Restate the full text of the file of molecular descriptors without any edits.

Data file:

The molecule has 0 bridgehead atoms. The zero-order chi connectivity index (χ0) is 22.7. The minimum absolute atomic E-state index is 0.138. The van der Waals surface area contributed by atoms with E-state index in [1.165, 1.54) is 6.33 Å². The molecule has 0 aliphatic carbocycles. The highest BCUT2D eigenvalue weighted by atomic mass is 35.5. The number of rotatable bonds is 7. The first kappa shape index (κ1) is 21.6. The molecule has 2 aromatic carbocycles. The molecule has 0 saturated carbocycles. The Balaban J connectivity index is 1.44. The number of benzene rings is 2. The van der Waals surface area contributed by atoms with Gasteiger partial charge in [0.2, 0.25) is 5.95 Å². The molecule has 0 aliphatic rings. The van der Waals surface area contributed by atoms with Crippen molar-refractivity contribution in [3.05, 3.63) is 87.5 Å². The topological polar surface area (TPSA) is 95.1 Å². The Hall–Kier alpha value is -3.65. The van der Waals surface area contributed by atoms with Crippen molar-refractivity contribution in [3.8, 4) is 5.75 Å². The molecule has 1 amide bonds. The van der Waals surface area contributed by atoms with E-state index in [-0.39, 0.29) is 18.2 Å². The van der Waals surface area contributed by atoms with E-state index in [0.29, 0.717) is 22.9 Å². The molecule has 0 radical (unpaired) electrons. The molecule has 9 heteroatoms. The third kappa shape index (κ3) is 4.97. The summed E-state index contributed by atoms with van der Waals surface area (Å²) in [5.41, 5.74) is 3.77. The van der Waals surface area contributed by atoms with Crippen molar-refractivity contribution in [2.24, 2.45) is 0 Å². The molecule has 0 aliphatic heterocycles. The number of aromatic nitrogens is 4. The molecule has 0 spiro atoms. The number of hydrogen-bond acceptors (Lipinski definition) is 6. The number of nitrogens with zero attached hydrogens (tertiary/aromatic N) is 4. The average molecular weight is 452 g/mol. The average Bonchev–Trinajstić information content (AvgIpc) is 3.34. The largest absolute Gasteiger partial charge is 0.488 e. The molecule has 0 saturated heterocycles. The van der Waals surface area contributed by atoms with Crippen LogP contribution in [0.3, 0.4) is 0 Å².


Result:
The molecule has 0 bridgehead atoms. The zero-order chi connectivity index (χ0) is 22.7. The minimum absolute atomic E-state index is 0.138. The van der Waals surface area contributed by atoms with E-state index in [1.165, 1.54) is 6.33 Å². The molecule has 0 aliphatic carbocycles. The highest BCUT2D eigenvalue weighted by atomic mass is 35.5. The number of rotatable bonds is 7. The first kappa shape index (κ1) is 21.6. The molecule has 2 aromatic carbocycles. The molecule has 0 saturated carbocycles. The Balaban J connectivity index is 1.44. The number of benzene rings is 2. The van der Waals surface area contributed by atoms with Gasteiger partial charge in [0.2, 0.25) is 5.95 Å². The molecule has 0 aliphatic rings. The van der Waals surface area contributed by atoms with Crippen molar-refractivity contribution in [3.05, 3.63) is 87.5 Å². The topological polar surface area (TPSA) is 95.1 Å². The Hall–Kier alpha value is -3.65. The van der Waals surface area contributed by atoms with Crippen molar-refractivity contribution in [3.8, 4) is 5.75 Å². The molecule has 1 amide bonds. The van der Waals surface area contributed by atoms with E-state index in [-0.39, 0.29) is 18.2 Å². The van der Waals surface area contributed by atoms with E-state index in [0.29, 0.717) is 22.9 Å². The molecule has 0 radical (unpaired) electrons. The molecule has 9 heteroatoms. The third kappa shape index (κ3) is 4.97. The summed E-state index contributed by atoms with van der Waals surface area (Å²) in [5.41, 5.74) is 3.77. The van der Waals surface area contributed by atoms with Crippen molar-refractivity contribution in [2.24, 2.45) is 0 Å². The molecule has 0 aliphatic heterocycles. The number of aromatic nitrogens is 4. The molecule has 0 spiro atoms. The number of hydrogen-bond acceptors (Lipinski definition) is 6. The number of nitrogens with zero attached hydrogens (tertiary/aromatic N) is 4. The average molecular weight is 452 g/mol. The average Bonchev–Trinajstić information content (AvgIpc) is 3.34. The largest absolute Gasteiger partial charge is 0.488 e. The molecule has 0 saturated heterocycles. The van der Waals surface area contributed by atoms with Crippen LogP contribution in [0.3, 0.4) is 0 Å².